Tom Goodenough

The Spectator podcast: The doom delusion | 20 August 2016

The Spectator podcast: The doom delusion | 20 August 2016
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It's August 2016 and the best time in human history to be alive. Well, at least that's according to Johan Norberg, who writes this week's Spectator cover piece on the new golden age. Never, he says, has there been less war, disease, conflict, discrimination or poverty. So why do we find that so hard to believe? On the podcast, Lara Prendergast is joined by Fraser Nelson and Johan, who says:

'What I've done is look at long-term data and statistics - everything from poverty, malnutrition, literacy to fatalities of war, the risk of dying in a natural disaster, the risk of being subjected to a dictatorship - and everything is improving. And people have a hard time believing that because they are hearing all of these other messages and often people prefer those anecdotes and shocking stories to actual data'

So can it be true? And if good news doesn't sell, why make a positive piece like this the cover story? Fraser says:

'People pick up The Spectator precisely to read the stories that other publications don't come up with. This might not be the biggest selling issue of the whole year but I actually think it will be one of the most important themes that we've covered. I think this is the single biggest issue of our times - it will shape our lives more than anything we read about. And it's important to tell our kids they are incredibly lucky to be living through these times'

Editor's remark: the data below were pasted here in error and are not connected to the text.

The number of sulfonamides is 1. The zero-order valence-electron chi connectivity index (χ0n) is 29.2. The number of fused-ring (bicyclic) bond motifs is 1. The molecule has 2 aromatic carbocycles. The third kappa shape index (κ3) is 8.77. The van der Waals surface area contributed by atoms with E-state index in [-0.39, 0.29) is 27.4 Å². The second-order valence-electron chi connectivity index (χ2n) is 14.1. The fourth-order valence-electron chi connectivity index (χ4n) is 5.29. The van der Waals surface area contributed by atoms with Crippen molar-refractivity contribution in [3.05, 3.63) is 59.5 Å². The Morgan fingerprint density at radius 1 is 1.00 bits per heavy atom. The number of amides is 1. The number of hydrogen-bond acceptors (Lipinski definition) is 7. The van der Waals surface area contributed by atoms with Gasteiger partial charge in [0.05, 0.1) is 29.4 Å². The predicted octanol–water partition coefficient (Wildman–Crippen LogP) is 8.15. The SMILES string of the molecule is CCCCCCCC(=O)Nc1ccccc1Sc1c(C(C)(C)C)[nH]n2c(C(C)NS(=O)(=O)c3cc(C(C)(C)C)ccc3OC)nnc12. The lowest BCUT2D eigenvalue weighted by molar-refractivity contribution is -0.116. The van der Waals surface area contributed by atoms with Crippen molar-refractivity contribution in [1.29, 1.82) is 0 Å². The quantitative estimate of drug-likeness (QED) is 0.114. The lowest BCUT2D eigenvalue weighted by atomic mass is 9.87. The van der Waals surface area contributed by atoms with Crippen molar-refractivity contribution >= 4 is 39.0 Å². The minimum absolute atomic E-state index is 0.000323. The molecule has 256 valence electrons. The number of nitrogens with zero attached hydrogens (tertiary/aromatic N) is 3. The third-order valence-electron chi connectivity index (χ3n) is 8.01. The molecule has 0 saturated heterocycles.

But the good news doesn't stop there. Team GB is on course for a record haul of medals at the Rio Olympics. British athletes have won a raft of golds across the board, in sailing, cycling, gymnastics and diving. So does this success mean the days of Britain being a nation of sporting losers are a thing of the past? In the Spectator this week, Simon Barnes discusses how the UK became an Olympic force. He tells Lara:

'After 1996 there was a feeling that everything in British sport was absolutely dreadful. And it all changed after that with John Major's invention of the national lottery, of which a fifth of the proceeds were to go to sport. And money makes a lot of difference but you've got to spend it well. And UK Sport decided the strategy was not to worry about the pursuit of things like the pursuit of excellence - it was the pursuit of medals'

And finally, has the arts world had a sense of humour failure over Brexit? Lloyd Evans, who has been at the Edinburgh Festival this week, says luvvies are still reeling from the referendum. But does their sense of disillusionment merely show how detached they are from the real world? Lara speaks to to Lloyd and the Spectator’s arts editor Igor Toronyi-Lalic, who tells Lara:

'It's very odd because the arts establishment usually consider themselves radical and revolutionary and this was a revolutionary act - one of the most revolutionary things the British have done for hundreds of years and they don't seem to understand this or capitalise on this, which shows up their lack of imagination which is very sad'

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Written byTom Goodenough

Tom Goodenough is the Spectator's online editor.

Topics in this articleSociety